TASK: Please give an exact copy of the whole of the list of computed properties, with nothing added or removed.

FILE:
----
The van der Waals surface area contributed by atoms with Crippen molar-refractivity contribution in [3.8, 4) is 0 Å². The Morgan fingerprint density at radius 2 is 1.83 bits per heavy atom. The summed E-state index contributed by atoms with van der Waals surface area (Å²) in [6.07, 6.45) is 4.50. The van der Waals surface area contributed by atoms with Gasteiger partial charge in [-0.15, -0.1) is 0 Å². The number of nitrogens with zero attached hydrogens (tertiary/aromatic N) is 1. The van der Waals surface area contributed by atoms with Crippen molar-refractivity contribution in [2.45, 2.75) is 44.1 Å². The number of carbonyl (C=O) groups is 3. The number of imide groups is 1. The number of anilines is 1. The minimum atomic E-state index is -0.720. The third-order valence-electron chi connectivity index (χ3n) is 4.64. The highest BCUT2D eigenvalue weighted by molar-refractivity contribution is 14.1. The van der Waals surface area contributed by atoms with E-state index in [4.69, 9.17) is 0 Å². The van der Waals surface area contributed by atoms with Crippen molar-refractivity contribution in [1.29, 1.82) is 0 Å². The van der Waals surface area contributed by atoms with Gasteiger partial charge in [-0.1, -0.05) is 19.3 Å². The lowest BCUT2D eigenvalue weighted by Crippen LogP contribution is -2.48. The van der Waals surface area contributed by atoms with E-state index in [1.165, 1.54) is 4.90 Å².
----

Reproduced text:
The van der Waals surface area contributed by atoms with Crippen molar-refractivity contribution in [3.8, 4) is 0 Å². The Morgan fingerprint density at radius 2 is 1.83 bits per heavy atom. The summed E-state index contributed by atoms with van der Waals surface area (Å²) in [6.07, 6.45) is 4.50. The van der Waals surface area contributed by atoms with Gasteiger partial charge in [-0.15, -0.1) is 0 Å². The number of nitrogens with zero attached hydrogens (tertiary/aromatic N) is 1. The van der Waals surface area contributed by atoms with Crippen molar-refractivity contribution in [2.45, 2.75) is 44.1 Å². The number of carbonyl (C=O) groups is 3. The number of imide groups is 1. The number of anilines is 1. The minimum atomic E-state index is -0.720. The third-order valence-electron chi connectivity index (χ3n) is 4.64. The highest BCUT2D eigenvalue weighted by molar-refractivity contribution is 14.1. The van der Waals surface area contributed by atoms with E-state index in [4.69, 9.17) is 0 Å². The van der Waals surface area contributed by atoms with Crippen molar-refractivity contribution in [1.29, 1.82) is 0 Å². The van der Waals surface area contributed by atoms with Gasteiger partial charge in [-0.1, -0.05) is 19.3 Å². The lowest BCUT2D eigenvalue weighted by Crippen LogP contribution is -2.48. The van der Waals surface area contributed by atoms with E-state index in [1.165, 1.54) is 4.90 Å².